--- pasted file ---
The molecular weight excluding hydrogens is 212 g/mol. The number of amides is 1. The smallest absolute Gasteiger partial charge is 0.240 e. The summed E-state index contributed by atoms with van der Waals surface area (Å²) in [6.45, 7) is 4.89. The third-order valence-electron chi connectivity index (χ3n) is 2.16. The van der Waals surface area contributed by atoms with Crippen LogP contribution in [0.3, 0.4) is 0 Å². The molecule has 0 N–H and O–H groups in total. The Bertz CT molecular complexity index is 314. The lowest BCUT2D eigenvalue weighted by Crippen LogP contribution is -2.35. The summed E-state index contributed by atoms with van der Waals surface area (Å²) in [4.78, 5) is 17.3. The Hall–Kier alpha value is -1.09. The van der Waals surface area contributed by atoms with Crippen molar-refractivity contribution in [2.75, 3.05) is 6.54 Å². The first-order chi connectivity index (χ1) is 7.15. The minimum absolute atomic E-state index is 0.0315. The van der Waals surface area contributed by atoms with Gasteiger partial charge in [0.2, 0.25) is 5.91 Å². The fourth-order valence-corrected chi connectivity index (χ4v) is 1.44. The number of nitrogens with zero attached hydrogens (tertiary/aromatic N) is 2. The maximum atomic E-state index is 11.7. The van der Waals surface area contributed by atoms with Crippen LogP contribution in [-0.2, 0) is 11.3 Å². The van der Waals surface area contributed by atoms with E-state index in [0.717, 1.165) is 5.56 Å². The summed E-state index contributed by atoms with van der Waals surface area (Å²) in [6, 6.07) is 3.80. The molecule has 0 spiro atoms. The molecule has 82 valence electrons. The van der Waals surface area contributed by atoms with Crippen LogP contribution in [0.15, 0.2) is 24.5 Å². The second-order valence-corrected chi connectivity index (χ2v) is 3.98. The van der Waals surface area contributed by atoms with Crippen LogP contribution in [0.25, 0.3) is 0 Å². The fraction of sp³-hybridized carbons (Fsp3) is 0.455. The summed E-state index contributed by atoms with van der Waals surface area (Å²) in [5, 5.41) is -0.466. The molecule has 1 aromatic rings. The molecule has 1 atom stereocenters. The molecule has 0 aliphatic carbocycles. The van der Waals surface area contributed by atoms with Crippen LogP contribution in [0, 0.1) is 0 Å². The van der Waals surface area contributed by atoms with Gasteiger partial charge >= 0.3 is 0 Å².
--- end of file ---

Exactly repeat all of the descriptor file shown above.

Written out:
The molecular weight excluding hydrogens is 212 g/mol. The number of amides is 1. The smallest absolute Gasteiger partial charge is 0.240 e. The summed E-state index contributed by atoms with van der Waals surface area (Å²) in [6.45, 7) is 4.89. The third-order valence-electron chi connectivity index (χ3n) is 2.16. The van der Waals surface area contributed by atoms with Crippen LogP contribution in [0.3, 0.4) is 0 Å². The molecule has 0 N–H and O–H groups in total. The Bertz CT molecular complexity index is 314. The lowest BCUT2D eigenvalue weighted by Crippen LogP contribution is -2.35. The summed E-state index contributed by atoms with van der Waals surface area (Å²) in [4.78, 5) is 17.3. The Hall–Kier alpha value is -1.09. The van der Waals surface area contributed by atoms with Crippen molar-refractivity contribution in [2.75, 3.05) is 6.54 Å². The first-order chi connectivity index (χ1) is 7.15. The minimum absolute atomic E-state index is 0.0315. The van der Waals surface area contributed by atoms with Gasteiger partial charge in [0.2, 0.25) is 5.91 Å². The fourth-order valence-corrected chi connectivity index (χ4v) is 1.44. The number of nitrogens with zero attached hydrogens (tertiary/aromatic N) is 2. The maximum atomic E-state index is 11.7. The van der Waals surface area contributed by atoms with Crippen LogP contribution in [-0.2, 0) is 11.3 Å². The van der Waals surface area contributed by atoms with E-state index in [0.717, 1.165) is 5.56 Å². The summed E-state index contributed by atoms with van der Waals surface area (Å²) in [6, 6.07) is 3.80. The molecule has 0 spiro atoms. The molecule has 82 valence electrons. The van der Waals surface area contributed by atoms with Crippen LogP contribution in [0.15, 0.2) is 24.5 Å². The second-order valence-corrected chi connectivity index (χ2v) is 3.98. The van der Waals surface area contributed by atoms with Crippen LogP contribution in [0.25, 0.3) is 0 Å². The fraction of sp³-hybridized carbons (Fsp3) is 0.455. The summed E-state index contributed by atoms with van der Waals surface area (Å²) in [5, 5.41) is -0.466. The molecule has 1 aromatic rings. The molecule has 1 atom stereocenters. The molecule has 0 aliphatic carbocycles. The van der Waals surface area contributed by atoms with Crippen LogP contribution in [0, 0.1) is 0 Å². The van der Waals surface area contributed by atoms with Gasteiger partial charge >= 0.3 is 0 Å².